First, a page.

Making a habit of healthy eating 

When something comes easily, it can quickly become a habit. When it’s a chore, the converse is true, and it soon falls by the wayside. That’s particularly the case when it’s something related to health and fitness. Some people love working out at the gym and will call in there at the slightest opportunity. But if you see it as just another task to fit into an already busy day, you’ll have no difficulty finding an excuse to give it a miss.

The same applies to healthy eating, but with the right mindset and routine, it can easily become second nature. Here are some tips to help you make it happen.

Shop smarter

Heading to the supermarket with a vague idea of some of the things you need is a recipe for disaster. Plan meals in advance and create a shopping list grouped according to your local store’s layout. Here’s an extra tip – the healthy, natural products tend to be around the outer perimeter of the store – the delicatessen, the “free from” sections and the fresh fish, for example. You’ll also notice that when you shop with a list and stick to it, your grocery bill reduces significantly, as there’s none of the random impulse purchases of things you “might need.”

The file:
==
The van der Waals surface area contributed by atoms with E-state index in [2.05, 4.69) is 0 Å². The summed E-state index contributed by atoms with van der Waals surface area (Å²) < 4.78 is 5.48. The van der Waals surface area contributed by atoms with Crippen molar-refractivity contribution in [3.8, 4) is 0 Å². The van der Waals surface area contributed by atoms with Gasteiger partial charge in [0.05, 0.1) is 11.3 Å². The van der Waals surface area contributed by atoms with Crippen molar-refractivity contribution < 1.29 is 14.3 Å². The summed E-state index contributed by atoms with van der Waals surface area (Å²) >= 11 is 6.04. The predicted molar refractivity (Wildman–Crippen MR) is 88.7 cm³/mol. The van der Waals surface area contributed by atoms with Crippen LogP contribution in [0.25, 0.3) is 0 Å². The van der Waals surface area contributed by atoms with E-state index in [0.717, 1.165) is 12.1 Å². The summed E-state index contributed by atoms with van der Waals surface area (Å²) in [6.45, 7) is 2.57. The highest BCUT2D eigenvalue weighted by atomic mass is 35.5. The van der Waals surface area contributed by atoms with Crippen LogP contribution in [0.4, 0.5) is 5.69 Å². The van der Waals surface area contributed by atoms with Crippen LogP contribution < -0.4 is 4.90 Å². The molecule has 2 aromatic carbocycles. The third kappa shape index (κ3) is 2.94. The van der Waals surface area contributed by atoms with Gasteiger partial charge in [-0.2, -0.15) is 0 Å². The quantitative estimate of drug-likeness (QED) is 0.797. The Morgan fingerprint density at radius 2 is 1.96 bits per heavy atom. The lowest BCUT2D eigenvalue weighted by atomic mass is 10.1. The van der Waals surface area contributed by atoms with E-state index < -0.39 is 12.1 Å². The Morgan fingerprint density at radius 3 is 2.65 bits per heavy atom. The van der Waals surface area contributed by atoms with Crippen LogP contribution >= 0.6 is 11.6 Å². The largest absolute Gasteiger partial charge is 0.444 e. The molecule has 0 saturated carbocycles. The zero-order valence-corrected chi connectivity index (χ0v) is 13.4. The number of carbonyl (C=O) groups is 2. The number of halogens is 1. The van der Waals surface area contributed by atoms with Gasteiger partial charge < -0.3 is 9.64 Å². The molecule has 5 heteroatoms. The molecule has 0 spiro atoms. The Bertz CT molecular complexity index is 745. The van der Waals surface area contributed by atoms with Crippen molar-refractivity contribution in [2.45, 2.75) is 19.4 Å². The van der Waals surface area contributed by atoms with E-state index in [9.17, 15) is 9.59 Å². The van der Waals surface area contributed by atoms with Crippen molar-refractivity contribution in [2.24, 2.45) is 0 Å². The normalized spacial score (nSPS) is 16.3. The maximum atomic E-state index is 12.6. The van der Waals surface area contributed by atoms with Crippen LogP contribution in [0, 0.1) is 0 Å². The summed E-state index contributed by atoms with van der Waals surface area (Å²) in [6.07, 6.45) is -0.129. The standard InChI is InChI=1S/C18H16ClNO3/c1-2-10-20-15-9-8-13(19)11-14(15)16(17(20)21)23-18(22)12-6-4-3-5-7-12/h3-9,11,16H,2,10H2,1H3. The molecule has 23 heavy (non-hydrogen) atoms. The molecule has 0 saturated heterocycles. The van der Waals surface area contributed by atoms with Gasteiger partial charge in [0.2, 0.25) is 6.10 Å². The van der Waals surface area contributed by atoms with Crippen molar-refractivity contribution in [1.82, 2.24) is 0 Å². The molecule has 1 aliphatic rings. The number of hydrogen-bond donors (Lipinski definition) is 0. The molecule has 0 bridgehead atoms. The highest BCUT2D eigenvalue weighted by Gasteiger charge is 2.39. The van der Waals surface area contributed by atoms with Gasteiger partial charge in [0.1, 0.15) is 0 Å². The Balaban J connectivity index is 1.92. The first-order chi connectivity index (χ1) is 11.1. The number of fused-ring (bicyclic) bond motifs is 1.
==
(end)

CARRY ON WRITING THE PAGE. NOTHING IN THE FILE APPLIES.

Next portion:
Stock up on staples

Even the best laid plans can go awry, but if you have a pantry stocked with products like pasta, canned fish and different types of beans, it’s easy to throw something together at short notice. And it reduces the temptation to reach for that takeaway menu!

Moderation in all things

Eating in moderation is all about balance. Nobody is suggesting you should still feel hungry after a meal, but it is just as bad to feel overfull and bloated. Make smaller portions and try to eat more slowly. Whatever your mother told you as a child, clearing the plate is not mandatory! When you eat in moderation, nothing needs to be off limits. A burger and fries can be highly satisfying, just don’t eat it in a double portion every day! Studies have shown that denying yourself your favourite foods is usually unsustainable and can just lead to bingeing later.

Eat together

Families spend less time together these days than they used to, so maintaining proper mealtimes where you all sit together at the table can only be a good thing. It also contributes to healthy eating habits. If you’re staring at the TV or computer screen while eating, it’s easy to keep shoving food in on auto-pilot. Also, remember that whatever they might say as teenagers, kids really do model their behaviour and habits on their parents.

Choose healthier alternatives

Finally, an area that we know all about at Focused Nutrition. Snack bars and cakes are ideal to keep you going between meals. But they don’t have to be full of sugar and other unhealthy additives. If you fancy a chocolate flapjack, or perhaps a slice of lemon drizzle, we’ve got just the thing!